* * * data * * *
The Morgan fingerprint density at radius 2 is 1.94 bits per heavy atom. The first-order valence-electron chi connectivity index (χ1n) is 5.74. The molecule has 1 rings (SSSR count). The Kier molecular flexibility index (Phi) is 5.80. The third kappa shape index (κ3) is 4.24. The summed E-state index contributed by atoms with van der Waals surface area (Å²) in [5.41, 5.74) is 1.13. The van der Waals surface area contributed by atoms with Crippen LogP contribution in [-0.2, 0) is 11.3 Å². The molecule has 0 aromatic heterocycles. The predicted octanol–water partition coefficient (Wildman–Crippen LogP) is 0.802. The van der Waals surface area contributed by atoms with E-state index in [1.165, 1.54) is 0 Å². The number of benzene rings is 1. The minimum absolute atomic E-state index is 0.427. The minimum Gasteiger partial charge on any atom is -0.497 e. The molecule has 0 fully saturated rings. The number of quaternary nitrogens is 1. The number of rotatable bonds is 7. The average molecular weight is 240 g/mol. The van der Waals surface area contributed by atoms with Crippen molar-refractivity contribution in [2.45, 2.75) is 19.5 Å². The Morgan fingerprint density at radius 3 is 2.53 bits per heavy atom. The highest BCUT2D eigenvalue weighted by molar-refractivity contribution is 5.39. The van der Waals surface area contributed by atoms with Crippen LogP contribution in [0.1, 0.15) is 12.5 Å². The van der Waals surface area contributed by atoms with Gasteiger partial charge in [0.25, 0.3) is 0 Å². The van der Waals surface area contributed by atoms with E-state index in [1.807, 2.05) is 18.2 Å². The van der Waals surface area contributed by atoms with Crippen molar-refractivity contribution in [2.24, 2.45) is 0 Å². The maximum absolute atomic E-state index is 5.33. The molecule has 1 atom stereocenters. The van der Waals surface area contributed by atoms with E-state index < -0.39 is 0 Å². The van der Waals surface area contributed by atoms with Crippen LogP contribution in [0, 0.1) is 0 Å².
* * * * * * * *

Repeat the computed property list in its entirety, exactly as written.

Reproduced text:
The Morgan fingerprint density at radius 2 is 1.94 bits per heavy atom. The first-order valence-electron chi connectivity index (χ1n) is 5.74. The molecule has 1 rings (SSSR count). The Kier molecular flexibility index (Phi) is 5.80. The third kappa shape index (κ3) is 4.24. The summed E-state index contributed by atoms with van der Waals surface area (Å²) in [5.41, 5.74) is 1.13. The van der Waals surface area contributed by atoms with Crippen LogP contribution in [-0.2, 0) is 11.3 Å². The molecule has 0 aromatic heterocycles. The predicted octanol–water partition coefficient (Wildman–Crippen LogP) is 0.802. The van der Waals surface area contributed by atoms with E-state index in [1.165, 1.54) is 0 Å². The number of benzene rings is 1. The minimum absolute atomic E-state index is 0.427. The minimum Gasteiger partial charge on any atom is -0.497 e. The molecule has 0 fully saturated rings. The number of quaternary nitrogens is 1. The number of rotatable bonds is 7. The average molecular weight is 240 g/mol. The van der Waals surface area contributed by atoms with Crippen molar-refractivity contribution in [2.45, 2.75) is 19.5 Å². The Morgan fingerprint density at radius 3 is 2.53 bits per heavy atom. The highest BCUT2D eigenvalue weighted by molar-refractivity contribution is 5.39. The van der Waals surface area contributed by atoms with Crippen LogP contribution in [0.1, 0.15) is 12.5 Å². The van der Waals surface area contributed by atoms with Gasteiger partial charge in [0.25, 0.3) is 0 Å². The van der Waals surface area contributed by atoms with E-state index in [1.807, 2.05) is 18.2 Å². The van der Waals surface area contributed by atoms with Crippen molar-refractivity contribution in [2.24, 2.45) is 0 Å². The maximum absolute atomic E-state index is 5.33. The molecule has 1 atom stereocenters. The van der Waals surface area contributed by atoms with E-state index < -0.39 is 0 Å². The van der Waals surface area contributed by atoms with Crippen LogP contribution in [0, 0.1) is 0 Å².